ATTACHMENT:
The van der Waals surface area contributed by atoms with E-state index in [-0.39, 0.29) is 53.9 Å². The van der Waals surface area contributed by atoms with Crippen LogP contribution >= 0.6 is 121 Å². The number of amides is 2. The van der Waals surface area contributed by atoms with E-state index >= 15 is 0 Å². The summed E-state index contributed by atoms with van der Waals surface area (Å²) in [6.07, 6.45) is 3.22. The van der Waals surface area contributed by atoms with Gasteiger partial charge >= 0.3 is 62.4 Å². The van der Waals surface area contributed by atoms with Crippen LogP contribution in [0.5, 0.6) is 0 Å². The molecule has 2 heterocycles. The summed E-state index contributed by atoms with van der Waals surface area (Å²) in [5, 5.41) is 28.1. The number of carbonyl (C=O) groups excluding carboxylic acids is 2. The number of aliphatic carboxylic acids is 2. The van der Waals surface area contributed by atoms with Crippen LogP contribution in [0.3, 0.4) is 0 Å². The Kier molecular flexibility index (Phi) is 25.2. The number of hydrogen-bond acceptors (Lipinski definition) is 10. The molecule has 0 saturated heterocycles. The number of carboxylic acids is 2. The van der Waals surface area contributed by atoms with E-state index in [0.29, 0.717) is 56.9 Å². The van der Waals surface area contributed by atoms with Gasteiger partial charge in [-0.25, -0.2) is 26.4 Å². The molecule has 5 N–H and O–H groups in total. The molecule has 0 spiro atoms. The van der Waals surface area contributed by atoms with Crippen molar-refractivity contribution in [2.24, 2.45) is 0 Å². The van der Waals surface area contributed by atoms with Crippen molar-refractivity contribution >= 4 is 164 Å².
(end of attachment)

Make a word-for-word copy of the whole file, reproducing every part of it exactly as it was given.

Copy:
The van der Waals surface area contributed by atoms with E-state index in [-0.39, 0.29) is 53.9 Å². The van der Waals surface area contributed by atoms with Crippen LogP contribution >= 0.6 is 121 Å². The number of amides is 2. The van der Waals surface area contributed by atoms with E-state index >= 15 is 0 Å². The summed E-state index contributed by atoms with van der Waals surface area (Å²) in [6.07, 6.45) is 3.22. The van der Waals surface area contributed by atoms with Gasteiger partial charge >= 0.3 is 62.4 Å². The van der Waals surface area contributed by atoms with Crippen LogP contribution in [0.5, 0.6) is 0 Å². The molecule has 2 heterocycles. The summed E-state index contributed by atoms with van der Waals surface area (Å²) in [5, 5.41) is 28.1. The number of carbonyl (C=O) groups excluding carboxylic acids is 2. The number of aliphatic carboxylic acids is 2. The van der Waals surface area contributed by atoms with Crippen LogP contribution in [0.3, 0.4) is 0 Å². The Kier molecular flexibility index (Phi) is 25.2. The number of hydrogen-bond acceptors (Lipinski definition) is 10. The molecule has 0 saturated heterocycles. The number of carboxylic acids is 2. The van der Waals surface area contributed by atoms with E-state index in [0.29, 0.717) is 56.9 Å². The van der Waals surface area contributed by atoms with Gasteiger partial charge in [-0.25, -0.2) is 26.4 Å². The molecule has 5 N–H and O–H groups in total. The molecule has 0 spiro atoms. The van der Waals surface area contributed by atoms with Crippen molar-refractivity contribution in [2.24, 2.45) is 0 Å². The van der Waals surface area contributed by atoms with Crippen molar-refractivity contribution >= 4 is 164 Å².